University of Central Florida professor Joshua Colwell can admit it: the experiment he’s sending to space doesn’t have the pizzazz of a gecko-like adhesive test or a fire experiment. But if man ever reaches Mars or land on an asteroid, the Strata-1 experiment his team will contribute to will be crucial.

The UCF experiment, done in partnership with Texas A&M University, will “study the properties and behavior of soil found on asteroids, comets, the Moon and other worlds,” the release said. The device that will conduct the experiment was supplied by UCF’s Center for Microgravity Research. (3/15)

On the Hunt for a Mystery Planet (Source: Nature)
Astronomer Scott Sheppard runs through his checklist as he settles in for a long night of skygazing at the Subaru telescope atop Mauna Kea, Hawaii. Between twilight and dawn, he will methodically direct Subaru's enormous 8.2-meter mirror — one of the largest in the world — to stare deeply at one patch of the sky, then another and another.

Several hours later, he will look at the same areas for a second time, and after that, a third. By comparing the staggered images, the researchers can hunt for objects that move ever so slightly over the course of a few hours. These would be distant worlds beyond Pluto, in the most extreme reaches of the Solar System. This is the realm of the long-sought Planet X. (3/15)

ULA Scores two Air Force Contracts to Develop Domestic Rocket Engine (Source: Decatur Daily)
United Launch Alliance landed two of four government contracts awarded for the development of new rocket engines that will phase out U.S. dependency on Russian-built engines for space flight. If successful, the new engine will help assure the future viability of ULA’s planned Vulcan rocket slated for a maiden flight in 2019.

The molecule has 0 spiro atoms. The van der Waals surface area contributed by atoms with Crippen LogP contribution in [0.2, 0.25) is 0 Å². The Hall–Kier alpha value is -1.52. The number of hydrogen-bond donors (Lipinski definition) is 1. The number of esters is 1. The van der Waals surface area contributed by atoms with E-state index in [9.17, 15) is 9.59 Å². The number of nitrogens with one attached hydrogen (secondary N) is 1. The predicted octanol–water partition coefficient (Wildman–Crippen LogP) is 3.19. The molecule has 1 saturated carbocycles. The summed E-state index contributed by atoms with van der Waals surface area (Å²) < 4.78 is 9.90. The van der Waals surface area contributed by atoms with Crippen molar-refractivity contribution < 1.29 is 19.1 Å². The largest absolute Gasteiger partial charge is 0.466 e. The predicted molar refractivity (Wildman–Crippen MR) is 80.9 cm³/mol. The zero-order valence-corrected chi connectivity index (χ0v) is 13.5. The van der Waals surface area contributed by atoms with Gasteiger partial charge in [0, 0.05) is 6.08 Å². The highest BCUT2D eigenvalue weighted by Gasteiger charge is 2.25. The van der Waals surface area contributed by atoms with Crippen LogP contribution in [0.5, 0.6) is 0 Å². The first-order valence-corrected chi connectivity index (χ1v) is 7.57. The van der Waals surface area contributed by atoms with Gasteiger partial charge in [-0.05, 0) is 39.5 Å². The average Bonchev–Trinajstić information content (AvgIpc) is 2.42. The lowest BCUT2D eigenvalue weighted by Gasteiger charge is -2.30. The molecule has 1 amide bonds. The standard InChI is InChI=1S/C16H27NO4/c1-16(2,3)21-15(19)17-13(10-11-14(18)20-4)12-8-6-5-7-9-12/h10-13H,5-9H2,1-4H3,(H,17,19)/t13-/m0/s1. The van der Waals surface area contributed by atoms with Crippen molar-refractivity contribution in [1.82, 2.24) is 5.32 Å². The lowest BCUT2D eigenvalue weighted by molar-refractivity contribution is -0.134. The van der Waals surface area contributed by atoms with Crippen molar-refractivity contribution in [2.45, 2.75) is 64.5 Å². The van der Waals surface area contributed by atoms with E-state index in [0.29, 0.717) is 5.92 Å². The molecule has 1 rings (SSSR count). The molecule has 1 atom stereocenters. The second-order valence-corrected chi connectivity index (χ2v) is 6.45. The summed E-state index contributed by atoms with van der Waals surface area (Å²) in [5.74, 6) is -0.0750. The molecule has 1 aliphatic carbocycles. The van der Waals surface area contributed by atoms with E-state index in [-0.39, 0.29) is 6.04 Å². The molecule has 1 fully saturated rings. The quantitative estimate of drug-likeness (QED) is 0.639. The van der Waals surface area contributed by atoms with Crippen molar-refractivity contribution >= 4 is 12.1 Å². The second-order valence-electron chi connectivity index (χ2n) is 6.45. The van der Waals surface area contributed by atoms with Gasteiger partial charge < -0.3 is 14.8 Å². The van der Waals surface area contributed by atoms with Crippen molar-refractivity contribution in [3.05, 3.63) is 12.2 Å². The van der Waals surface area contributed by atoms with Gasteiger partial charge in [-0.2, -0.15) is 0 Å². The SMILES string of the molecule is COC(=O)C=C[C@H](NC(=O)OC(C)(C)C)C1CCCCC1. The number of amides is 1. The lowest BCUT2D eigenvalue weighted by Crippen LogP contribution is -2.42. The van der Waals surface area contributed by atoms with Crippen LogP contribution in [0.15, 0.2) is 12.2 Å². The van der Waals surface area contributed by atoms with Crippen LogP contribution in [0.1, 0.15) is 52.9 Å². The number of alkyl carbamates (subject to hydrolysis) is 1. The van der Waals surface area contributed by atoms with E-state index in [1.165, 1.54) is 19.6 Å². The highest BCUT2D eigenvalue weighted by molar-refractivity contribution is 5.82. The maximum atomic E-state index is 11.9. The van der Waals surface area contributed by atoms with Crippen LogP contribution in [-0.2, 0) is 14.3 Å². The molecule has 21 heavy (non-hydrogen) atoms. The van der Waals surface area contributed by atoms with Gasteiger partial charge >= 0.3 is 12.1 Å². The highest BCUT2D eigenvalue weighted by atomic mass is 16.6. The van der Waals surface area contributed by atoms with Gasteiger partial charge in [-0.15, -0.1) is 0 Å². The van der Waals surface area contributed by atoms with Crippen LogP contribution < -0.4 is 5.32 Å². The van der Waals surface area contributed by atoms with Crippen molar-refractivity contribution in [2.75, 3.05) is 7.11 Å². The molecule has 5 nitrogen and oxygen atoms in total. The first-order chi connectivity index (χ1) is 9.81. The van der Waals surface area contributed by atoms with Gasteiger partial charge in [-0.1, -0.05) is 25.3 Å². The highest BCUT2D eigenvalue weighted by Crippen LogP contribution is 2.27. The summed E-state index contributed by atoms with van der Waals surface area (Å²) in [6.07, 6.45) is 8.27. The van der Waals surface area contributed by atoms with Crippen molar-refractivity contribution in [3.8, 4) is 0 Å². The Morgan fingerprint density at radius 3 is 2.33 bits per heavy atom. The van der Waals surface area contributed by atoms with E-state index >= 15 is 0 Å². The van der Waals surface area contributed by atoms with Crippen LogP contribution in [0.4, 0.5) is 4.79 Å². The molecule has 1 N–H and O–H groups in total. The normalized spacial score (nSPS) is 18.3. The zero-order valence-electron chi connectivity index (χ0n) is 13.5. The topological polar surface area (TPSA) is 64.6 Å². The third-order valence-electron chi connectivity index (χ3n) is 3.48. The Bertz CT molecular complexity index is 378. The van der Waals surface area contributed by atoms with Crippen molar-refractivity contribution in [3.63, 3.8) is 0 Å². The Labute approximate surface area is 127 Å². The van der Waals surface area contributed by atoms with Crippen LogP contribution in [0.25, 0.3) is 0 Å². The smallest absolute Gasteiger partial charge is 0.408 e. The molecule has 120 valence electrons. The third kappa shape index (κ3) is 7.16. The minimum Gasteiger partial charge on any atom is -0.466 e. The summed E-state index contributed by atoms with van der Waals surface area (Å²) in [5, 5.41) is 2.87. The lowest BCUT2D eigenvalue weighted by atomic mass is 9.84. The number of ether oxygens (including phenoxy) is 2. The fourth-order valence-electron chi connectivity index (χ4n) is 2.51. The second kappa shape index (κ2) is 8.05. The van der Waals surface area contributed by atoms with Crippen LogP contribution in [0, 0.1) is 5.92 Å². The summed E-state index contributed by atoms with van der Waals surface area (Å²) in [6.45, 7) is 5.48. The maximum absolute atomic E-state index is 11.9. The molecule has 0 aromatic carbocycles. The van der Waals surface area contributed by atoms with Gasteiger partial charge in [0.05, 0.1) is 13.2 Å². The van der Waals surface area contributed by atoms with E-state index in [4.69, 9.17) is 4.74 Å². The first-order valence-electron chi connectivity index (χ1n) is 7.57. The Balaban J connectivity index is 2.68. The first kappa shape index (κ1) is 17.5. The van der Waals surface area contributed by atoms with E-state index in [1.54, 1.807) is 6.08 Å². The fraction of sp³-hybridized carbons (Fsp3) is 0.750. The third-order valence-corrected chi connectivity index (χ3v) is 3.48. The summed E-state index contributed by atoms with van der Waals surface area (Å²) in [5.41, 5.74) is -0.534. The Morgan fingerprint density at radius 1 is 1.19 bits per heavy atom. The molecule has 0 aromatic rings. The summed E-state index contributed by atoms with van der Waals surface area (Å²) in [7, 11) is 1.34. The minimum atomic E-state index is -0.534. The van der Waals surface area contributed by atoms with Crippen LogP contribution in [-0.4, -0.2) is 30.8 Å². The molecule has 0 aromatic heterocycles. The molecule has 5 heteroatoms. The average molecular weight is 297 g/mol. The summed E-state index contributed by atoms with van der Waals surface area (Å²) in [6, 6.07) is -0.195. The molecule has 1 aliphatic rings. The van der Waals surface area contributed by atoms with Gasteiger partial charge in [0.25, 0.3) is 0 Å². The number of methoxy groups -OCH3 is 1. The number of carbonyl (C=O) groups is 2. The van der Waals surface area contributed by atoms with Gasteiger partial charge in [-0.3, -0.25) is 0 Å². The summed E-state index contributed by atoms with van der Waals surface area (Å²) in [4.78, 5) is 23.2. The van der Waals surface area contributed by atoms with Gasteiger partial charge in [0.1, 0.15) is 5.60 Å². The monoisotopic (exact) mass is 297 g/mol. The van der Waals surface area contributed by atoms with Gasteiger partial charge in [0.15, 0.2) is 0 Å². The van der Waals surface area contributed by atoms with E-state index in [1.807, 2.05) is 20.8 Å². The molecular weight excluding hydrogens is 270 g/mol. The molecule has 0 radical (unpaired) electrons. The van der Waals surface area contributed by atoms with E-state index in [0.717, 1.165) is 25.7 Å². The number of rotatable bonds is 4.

The announcement comes as Congress pushes tight restrictions to block the U.S. military from using any rocket powered by the Russian-built RD-180 engine. Those restrictions come in response to tensions with Russia about Ukraine and Syria and the Pentagon’s desire to lower launch costs through competition. (3/14)

Politicians Determined to Kill the US-Russian Space Joint Venture (Source: Huffington Post)
The list of collateral damage from the geopolitical standoff between US-Russia continues to grow. The latest victim is the successful rocket engine joint venture that lifts most of the American commercial and military satellites into space. America's access to space depends mainly on ULA's Atlas V rocket, and which is powered into space by the powerful engine that is RD-180, produced by Russia's NPO Energomash.

The use of Russian advanced engines dates back to the early 1990s, but even further for over several decades as the US and Russia began collaborating in the 1975 with the joint Soyuz-Apollo mission. The advanced Atlas V rocket with its RD-180 engine completed testing in 2001, and since then, it has powered over 50 American missions to space, including many military ones. Despite the spotless safety record and compelling cost, what used to be the poster child for US-Russian cooperation is now under attack as a threat to US national security. (3/14)

Florida Governor Vetos Space Item, Approves Others (Source: SPACErePORT)
Florida Governor Rick Scott acted fast to exercise his line-item veto authority over budget items that were approved last week by the state's legislature. At approximately $250M, the veto amount roughly equals the amount he requested (but didn't get) for a Florida Enterprise Fund for economic development incentives. There was one aerospace item included on the veto list, $600K for the Space Walk of Fame in Titusville. (3/15)